Job openings in February
April 07, 2010
The number of job openings was little changed in February, at 2.7 million. Although little changed over the month, the level has trended upward since the most recent trough of 2.3 million in July 2009. The job openings level was little changed in February for most industries and all four regions.
In February, the number of job openings was little different from 12 months earlier for total nonfarm, total private, and government.
The job openings rate was little changed over the month, at 2.1 percent. The job openings level was little changed in most industries and in 3 of the 4 regions over the year; the level fell in the South.
These data are from the BLS Job Openings and Labor Turnover Survey, and are seasonally adjusted. Data for the most recent month are preliminary and subject to revision. More information can be found in "Job Openings and Labor Turnover — February 2010" (HTML) (PDF), news release USDL-10-0424.
Bureau of Labor Statistics, U.S. Department of Labor, The Economics Daily, Job openings in February on the Internet at http://www.bls.gov/opub/ted/2010/ted_20100407.htm (visited August 30, 2016).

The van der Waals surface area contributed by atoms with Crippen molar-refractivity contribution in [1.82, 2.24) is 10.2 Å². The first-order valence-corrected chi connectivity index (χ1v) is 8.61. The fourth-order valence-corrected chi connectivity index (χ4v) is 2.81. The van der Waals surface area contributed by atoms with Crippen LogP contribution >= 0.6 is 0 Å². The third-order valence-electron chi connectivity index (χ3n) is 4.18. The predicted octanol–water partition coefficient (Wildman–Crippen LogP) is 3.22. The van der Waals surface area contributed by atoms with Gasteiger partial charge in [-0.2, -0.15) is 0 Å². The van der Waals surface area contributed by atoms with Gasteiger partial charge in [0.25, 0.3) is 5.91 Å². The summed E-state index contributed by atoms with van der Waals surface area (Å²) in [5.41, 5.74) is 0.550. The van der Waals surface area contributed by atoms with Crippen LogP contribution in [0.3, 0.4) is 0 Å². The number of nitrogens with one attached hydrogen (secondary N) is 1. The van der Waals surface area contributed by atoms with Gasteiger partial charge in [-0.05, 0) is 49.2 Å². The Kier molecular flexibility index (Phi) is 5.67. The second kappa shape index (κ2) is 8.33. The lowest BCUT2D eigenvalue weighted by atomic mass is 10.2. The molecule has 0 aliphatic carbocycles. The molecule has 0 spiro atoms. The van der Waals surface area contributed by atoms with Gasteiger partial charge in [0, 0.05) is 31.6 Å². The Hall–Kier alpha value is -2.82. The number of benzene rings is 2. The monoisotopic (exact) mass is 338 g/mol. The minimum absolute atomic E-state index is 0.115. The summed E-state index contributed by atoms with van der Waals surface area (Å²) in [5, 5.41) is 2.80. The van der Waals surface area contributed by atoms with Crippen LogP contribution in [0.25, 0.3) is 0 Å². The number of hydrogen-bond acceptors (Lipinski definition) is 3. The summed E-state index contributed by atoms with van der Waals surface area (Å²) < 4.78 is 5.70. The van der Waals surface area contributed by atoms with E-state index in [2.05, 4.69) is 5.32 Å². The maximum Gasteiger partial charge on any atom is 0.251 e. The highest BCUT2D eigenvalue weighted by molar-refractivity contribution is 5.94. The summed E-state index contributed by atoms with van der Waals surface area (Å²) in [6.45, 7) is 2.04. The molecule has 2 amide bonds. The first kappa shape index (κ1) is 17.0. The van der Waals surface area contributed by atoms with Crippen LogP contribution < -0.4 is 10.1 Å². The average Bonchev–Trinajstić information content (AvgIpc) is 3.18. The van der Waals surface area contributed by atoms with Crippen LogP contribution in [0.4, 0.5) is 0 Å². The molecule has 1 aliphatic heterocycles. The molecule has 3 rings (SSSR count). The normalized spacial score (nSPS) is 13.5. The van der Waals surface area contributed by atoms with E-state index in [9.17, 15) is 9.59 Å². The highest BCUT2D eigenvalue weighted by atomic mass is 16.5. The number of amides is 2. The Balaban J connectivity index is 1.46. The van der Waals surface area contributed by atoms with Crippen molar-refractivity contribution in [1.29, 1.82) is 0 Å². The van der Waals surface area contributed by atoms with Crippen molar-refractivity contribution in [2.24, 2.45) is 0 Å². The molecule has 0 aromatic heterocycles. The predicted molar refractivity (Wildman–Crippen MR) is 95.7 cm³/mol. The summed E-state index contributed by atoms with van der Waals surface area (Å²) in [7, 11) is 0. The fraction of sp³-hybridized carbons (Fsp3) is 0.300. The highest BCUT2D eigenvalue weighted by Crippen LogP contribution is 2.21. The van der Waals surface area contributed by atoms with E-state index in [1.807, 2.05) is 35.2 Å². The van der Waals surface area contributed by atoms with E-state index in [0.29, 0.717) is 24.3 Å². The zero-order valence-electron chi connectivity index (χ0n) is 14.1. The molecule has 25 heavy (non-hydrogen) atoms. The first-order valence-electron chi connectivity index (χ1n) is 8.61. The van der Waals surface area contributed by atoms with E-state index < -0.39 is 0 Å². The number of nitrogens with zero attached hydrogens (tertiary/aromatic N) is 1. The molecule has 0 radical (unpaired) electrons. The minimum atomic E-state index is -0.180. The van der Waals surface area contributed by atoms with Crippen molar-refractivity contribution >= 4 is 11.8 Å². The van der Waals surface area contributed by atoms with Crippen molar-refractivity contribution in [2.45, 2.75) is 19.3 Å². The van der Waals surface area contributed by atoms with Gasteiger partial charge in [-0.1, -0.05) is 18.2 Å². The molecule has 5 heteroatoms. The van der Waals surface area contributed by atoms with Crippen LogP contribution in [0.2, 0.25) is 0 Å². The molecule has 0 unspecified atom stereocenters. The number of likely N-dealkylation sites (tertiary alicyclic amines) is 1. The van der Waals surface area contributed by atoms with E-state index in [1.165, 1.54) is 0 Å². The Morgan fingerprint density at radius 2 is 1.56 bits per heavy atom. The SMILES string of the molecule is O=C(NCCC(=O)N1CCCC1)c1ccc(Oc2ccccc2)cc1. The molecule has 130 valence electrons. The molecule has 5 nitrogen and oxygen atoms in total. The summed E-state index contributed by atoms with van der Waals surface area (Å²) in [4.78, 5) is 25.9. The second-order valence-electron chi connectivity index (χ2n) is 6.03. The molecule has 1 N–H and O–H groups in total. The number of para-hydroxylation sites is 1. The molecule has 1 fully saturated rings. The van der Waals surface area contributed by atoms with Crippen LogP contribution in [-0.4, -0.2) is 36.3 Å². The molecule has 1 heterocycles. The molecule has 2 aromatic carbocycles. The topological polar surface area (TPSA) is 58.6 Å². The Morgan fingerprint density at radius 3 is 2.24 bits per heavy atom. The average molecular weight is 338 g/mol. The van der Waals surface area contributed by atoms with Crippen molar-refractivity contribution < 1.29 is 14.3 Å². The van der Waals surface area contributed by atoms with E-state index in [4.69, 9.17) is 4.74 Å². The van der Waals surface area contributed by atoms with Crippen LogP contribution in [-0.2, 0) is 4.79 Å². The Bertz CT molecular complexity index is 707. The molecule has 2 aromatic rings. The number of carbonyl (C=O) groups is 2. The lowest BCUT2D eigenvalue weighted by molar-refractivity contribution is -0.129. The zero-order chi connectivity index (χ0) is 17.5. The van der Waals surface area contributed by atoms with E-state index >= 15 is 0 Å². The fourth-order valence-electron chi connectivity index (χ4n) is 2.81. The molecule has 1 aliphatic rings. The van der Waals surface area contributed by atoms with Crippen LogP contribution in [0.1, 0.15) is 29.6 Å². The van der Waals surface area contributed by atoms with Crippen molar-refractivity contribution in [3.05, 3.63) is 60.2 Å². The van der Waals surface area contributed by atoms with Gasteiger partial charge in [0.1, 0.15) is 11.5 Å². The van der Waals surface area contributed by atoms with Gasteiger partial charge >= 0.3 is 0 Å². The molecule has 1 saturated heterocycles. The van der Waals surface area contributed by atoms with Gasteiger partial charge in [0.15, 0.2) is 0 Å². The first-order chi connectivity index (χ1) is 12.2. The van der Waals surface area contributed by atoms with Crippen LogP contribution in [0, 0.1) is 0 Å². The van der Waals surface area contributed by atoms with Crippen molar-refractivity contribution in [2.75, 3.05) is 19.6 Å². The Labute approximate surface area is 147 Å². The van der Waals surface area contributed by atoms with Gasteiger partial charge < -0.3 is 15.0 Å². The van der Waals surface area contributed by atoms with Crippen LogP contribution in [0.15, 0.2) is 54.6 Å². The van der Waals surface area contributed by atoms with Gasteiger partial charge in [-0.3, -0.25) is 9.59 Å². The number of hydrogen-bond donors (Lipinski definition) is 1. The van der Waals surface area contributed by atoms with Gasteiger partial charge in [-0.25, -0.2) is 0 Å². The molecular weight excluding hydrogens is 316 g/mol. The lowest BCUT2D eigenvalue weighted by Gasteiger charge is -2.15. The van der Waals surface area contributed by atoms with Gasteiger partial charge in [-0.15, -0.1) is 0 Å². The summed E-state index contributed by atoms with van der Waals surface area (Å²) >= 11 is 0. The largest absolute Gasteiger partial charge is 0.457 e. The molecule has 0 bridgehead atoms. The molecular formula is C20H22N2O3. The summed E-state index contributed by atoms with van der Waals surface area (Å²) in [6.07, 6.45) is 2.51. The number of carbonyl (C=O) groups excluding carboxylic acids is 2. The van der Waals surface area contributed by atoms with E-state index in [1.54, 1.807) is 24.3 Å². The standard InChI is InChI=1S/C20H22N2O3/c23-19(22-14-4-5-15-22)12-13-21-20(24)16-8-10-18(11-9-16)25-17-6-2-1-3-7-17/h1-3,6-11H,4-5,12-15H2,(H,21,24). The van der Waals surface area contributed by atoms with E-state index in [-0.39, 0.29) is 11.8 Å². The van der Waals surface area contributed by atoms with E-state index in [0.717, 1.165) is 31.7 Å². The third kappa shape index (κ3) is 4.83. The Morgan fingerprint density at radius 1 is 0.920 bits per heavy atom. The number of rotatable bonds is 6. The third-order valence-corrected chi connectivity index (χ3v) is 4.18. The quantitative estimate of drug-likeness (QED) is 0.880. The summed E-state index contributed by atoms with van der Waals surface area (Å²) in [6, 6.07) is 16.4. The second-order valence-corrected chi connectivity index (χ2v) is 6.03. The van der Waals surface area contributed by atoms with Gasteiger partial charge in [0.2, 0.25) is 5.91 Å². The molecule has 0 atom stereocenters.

Recent editions of Spotlight on Statistics
A look at healthcare spending, employment, pay, benefits, and prices
As one of the largest U.S. industries, healthcare is steadily growing to meet the needs of an increasing population with an increasing life expectancy. This Spotlight looks at how much people spend on healthcare, current and projected employment in the industry, employer-provided healthcare benefits, healthcare prices, and pay for workers in healthcare occupations.
Employment and Wages in Healthcare Occupations
Healthcare occupations are a significant percentage of U.S. employment. Some of the largest and highest paying occupations are in healthcare. This Spotlight examines employment and wages for healthcare occupations.
Fifty years of looking at changes in peoples lives
Longitudinal surveys help us understand long-term changes, such as how events that happened when a person was in high school affect labor market success as an adult.